PoP Moves member Dr Melissa Blanco Borelli’s new book She is Cuba: A Genealogy of the Mulata Body (Oxford University Press) is scheduled for release on 7 November 2015. Here is what you will read on its back cover.
“This triumphant offering invigorates dance scholarship with an outstanding coordination of historical method, performative writing, and coherent, compelling analysis of dance practice in Cuba. Written with authority, literary drive, and compassion, She Is Cuba answers a call for carefully considered research to explore the racialized feminine, the powers of the State, and to demonstrate the centrality of the living body in the construction of social identity.”—Thomas F. DeFrantz, Professor of African & African American Studies and Dance, Duke University
“The mulata body dances off the page. Blanco Borelli writes her way through the Cuban siren-call of the hips. Her bi-lingual and seductive language privileges rumor and corporeality while engaging with rich histories sprung from archival research.”–Anita Gonzalez, Professor of Theatre and Drama, University of Michigan
She is Cuba: A Genealogy of the Mulata Body traces the history of the Cuban mulata and her association with hips, sensuality and popular dance. It examines how the mulata choreographs her racialised identity through her hips and enacts an embodied theory called hip(g)nosis. By focusing on her living and dancing body in order to flesh out the process of identity formation, this book makes a claim for how subaltern bodies negotiate a cultural identity that continues to mark their bodies on a daily basis. Combining literary and personal narratives with historical and theoretical accounts of Cuban popular dance history, religiosity and culture, this work investigates the power of embodied exchanges: bodies watching, looking, touching and dancing with one another. It sets up a genealogy of how the representations and venerations of the dancing mulata continue to circulate and participate in the volatile political and social economy of contemporary Cuba.
This week, BBC One’s Strictly Come Dancing (the U.K. version of ‘Dancing with the Stars’) began to reveal its series 13 line-up (so far we have a radio presenter, a soap star and a celebrity chef). This seems like the perfect opportunity to reflect on the historical context of the programme and highlight some of the debates that surround one of the BBC’s most successful light entertainment shows.
The U.K. television talent show originally emerged from the popular talent show programmes from the 1970s and 1980s, including New Faces (1973-1988) and Opportunity Knocks (1956-1990). These programmes showcased talent acts and relied on the studio audience to clap the loudest for their favourite act, or for viewers to send in their choices on a postcard. Strictly specifically evolved from the light entertainment format Come Dancing (1949-1988) where regional ballroom and Latin teams competed from around the country. John Fiske and John Hartley (1993) describe how the sporting structure of Come Dancing packaged the competition and hierarchy present in society in a light entertainment format, but offered neat formal resolutions in the achievement of the winners. The need for escapism and entertainment through the glitz and glamour of the competition was juxtaposed, however, against the amateur status and social reality of the contestants. So why not teach celebrities how to dance instead…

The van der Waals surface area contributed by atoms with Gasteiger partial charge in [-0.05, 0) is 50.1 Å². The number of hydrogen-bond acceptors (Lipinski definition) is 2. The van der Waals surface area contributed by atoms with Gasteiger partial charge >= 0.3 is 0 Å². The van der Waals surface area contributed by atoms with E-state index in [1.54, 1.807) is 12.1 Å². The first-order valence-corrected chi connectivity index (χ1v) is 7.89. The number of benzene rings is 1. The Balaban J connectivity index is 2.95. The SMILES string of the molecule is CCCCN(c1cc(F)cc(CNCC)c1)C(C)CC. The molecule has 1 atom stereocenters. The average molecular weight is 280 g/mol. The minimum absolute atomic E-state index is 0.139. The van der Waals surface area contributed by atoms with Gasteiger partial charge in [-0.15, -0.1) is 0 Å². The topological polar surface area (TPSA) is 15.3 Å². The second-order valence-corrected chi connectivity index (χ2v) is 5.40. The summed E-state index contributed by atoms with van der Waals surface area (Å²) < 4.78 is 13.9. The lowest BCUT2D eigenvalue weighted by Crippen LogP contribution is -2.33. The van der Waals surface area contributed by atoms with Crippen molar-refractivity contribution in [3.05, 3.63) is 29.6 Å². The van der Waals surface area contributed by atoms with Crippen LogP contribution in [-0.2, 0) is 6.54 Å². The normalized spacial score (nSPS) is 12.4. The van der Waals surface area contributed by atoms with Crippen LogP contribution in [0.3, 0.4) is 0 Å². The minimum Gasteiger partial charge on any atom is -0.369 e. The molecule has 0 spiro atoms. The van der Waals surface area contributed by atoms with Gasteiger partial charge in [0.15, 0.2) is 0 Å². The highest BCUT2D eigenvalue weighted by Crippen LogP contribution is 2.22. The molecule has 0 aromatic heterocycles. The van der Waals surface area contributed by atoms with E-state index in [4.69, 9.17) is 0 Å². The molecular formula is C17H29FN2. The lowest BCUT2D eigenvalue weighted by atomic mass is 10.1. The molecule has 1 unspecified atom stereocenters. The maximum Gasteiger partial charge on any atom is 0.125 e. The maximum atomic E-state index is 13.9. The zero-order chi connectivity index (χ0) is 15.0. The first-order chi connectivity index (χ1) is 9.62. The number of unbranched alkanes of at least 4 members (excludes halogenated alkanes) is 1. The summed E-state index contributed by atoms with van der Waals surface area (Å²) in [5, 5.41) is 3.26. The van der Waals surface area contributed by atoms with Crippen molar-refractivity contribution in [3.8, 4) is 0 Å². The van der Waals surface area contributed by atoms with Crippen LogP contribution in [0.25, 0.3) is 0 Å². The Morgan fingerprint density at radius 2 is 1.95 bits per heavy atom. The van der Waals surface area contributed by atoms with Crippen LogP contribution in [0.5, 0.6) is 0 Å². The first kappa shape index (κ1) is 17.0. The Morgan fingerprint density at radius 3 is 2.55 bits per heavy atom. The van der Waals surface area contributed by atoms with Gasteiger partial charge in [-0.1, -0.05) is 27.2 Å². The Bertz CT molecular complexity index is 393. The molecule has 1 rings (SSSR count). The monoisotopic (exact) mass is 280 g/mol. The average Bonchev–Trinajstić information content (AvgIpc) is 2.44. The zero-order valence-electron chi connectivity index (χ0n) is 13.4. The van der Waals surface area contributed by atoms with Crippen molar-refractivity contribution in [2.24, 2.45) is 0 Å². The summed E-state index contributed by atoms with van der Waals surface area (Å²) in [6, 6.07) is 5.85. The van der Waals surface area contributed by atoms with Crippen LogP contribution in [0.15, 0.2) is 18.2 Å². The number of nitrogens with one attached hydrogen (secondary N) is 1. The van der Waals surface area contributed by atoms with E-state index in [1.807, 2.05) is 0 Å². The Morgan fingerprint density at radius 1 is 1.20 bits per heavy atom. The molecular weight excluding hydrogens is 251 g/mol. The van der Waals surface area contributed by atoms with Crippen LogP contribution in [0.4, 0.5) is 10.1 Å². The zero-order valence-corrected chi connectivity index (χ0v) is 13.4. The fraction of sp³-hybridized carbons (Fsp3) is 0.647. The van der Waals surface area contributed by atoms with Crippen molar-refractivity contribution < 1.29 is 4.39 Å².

Nowadays, Strictly is lodged in the calendar as our annual dose of sequins, glamour, drama, romance, innuendo and, of course, partner dancing. The popular formula of celebrities teaming up with professional Ballroom and Latin dancers and competing on a weekly basis places the ideal of transformation at the heart of the programme (often both in terms of ability and dress size) and has been franchised worldwide under the Dancing with the Stars banner. While the judges’ mark the contestants’ ability to efficiently embody a specific corporeal technique on a weekly basis, the home viewer votes far more subjectively: who fell over, who had the most dramatic entrance, which couple is rumoured to be having an affair etc.
Two key debates have arisen before the start of this year’s broadcast. First of all, judge Craig Revel Horwood and former contestant Denise Van-Outen have called for same-sex couples to appear on Strictly within the next two years, breaking the continued heteronormative rhetoric regurgitated through the programme. Other than a single instance of a gay female sports star being paired with a heterosexual female professional dancer in in Israel’s Dancing with the Stars, the BBC will be foxtrotting into new territory. While the LGBT ballroom scene continues the flourish in U.K. cities (check out http://www.pinkjukebox.co.uk/ for LGBT classes in London), it will be interesting to see if broadcasters are ready to follow their lead.
The second debate is around the security of Strictly within the British Broadcasting Corporation. In the Conservative government’s recent green paper on the future of the BBC, it brings into question whether the broadcaster should be chasing ratings through popular entertainment formats or whether it should instead be delivering ‘quality’ programmes that are ‘unavailable on other television channels‘ (http://www.bbc.co.uk/news/entertainment-arts-33584893). While the culture secretary described Strictly as admirable in its attraction of mass audiences, these comments continue to place dance on the popular screen outside of the western art canon and devalue the quality and wider cultural significance of such popular programmes. Fingers crossed that Strictly continues to ‘keeeeep dancing!’